The assassination of former Japanese Prime Minister Shinzo Abe ended one of the most remarkable political careers in modern Japanese history. Abe was a political phoenix, rising from the ashes of a failed first term as premier in 2006-07. He returned five years later, serving from 2012 until late 2020, and reshaped Japanese foreign and domestic policy. His death removes the leading voice on Japan’s role in the world and raises questions about the future not only of Japanese policy, but also society.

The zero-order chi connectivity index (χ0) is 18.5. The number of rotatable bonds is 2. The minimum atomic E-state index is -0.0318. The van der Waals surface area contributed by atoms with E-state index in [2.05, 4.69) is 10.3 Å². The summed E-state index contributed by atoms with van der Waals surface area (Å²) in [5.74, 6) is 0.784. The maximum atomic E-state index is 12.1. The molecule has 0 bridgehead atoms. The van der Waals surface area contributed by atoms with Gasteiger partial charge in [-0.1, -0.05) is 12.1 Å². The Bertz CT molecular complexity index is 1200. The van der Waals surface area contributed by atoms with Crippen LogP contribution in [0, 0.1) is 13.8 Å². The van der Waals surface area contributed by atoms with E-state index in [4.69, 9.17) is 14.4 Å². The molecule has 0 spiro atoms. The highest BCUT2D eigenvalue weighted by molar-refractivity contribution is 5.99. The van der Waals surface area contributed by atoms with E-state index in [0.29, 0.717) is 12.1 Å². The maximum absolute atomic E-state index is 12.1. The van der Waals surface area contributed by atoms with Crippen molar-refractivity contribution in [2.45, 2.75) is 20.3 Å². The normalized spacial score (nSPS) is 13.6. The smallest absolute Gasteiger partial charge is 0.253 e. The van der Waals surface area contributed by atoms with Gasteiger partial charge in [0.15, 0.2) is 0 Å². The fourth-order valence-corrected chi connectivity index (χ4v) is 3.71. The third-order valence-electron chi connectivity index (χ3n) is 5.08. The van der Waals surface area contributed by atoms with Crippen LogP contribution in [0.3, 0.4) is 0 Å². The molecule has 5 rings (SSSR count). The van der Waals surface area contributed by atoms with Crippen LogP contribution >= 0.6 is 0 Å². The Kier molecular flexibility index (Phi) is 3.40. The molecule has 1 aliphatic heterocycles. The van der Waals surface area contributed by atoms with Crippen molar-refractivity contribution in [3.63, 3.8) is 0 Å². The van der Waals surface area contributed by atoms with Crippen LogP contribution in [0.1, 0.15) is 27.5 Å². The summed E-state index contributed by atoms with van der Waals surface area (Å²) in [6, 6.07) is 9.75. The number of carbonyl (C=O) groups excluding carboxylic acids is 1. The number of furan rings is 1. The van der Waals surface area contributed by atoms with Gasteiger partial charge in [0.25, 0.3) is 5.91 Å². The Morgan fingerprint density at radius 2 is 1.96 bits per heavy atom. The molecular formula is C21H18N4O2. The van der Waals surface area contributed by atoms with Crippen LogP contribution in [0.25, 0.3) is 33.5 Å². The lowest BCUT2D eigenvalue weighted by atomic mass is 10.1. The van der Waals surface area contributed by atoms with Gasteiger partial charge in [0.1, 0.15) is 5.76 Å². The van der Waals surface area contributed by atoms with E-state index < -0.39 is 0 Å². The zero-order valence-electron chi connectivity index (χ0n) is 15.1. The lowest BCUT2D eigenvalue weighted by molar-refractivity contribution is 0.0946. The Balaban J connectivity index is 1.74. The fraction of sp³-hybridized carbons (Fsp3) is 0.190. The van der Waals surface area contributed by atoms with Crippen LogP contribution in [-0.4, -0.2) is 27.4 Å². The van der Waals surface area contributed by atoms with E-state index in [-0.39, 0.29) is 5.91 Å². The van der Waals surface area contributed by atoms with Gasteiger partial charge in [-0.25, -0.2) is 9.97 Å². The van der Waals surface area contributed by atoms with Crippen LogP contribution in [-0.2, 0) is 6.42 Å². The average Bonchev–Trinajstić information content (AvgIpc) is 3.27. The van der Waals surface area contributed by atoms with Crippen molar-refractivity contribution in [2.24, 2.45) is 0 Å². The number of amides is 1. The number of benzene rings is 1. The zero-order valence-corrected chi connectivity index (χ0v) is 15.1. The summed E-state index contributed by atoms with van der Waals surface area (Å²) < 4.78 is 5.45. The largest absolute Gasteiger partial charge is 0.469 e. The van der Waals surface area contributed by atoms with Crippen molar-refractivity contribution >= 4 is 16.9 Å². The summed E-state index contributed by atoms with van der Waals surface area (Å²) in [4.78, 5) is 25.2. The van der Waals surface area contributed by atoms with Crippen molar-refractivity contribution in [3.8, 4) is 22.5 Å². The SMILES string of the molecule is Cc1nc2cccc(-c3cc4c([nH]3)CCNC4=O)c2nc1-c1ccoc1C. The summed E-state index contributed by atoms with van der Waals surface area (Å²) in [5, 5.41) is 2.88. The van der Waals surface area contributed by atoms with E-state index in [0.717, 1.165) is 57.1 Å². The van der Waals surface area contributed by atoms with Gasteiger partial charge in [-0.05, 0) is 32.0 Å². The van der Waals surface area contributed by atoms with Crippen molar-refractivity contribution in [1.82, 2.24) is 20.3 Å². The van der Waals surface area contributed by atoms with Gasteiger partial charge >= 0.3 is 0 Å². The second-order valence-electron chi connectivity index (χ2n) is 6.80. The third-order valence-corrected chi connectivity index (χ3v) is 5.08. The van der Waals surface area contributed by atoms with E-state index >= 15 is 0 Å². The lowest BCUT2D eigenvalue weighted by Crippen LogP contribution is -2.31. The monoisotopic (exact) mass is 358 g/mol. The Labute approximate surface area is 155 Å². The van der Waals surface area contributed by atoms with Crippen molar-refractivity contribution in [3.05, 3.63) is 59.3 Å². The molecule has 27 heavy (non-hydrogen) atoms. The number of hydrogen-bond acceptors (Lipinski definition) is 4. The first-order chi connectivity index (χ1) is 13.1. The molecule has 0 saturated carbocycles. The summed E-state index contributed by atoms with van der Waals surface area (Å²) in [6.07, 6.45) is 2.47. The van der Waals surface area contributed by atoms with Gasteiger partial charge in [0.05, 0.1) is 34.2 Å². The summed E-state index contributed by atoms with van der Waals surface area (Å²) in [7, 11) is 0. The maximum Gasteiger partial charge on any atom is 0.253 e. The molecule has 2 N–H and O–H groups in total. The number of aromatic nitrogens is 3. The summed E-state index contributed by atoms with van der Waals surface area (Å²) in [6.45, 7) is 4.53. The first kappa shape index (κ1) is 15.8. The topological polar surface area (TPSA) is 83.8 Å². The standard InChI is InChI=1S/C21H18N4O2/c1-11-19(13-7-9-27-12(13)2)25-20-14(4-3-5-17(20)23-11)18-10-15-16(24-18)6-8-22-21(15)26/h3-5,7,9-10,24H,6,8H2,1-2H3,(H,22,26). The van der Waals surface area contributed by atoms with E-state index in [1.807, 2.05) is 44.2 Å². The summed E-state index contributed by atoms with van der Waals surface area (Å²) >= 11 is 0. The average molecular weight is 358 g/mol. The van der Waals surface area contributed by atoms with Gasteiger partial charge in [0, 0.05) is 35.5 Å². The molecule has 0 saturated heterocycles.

The last time a major Japanese political figure was murdered was in 1960, when the chairman of the Japan Socialist Party was attacked by a teenage ultranationalist during a speech in Tokyo. Abe, 67, was campaigning for the Liberal Democratic Party in Nara, the ancient capital in central Japan, known more for its tame deer and historical landmarks than political activism.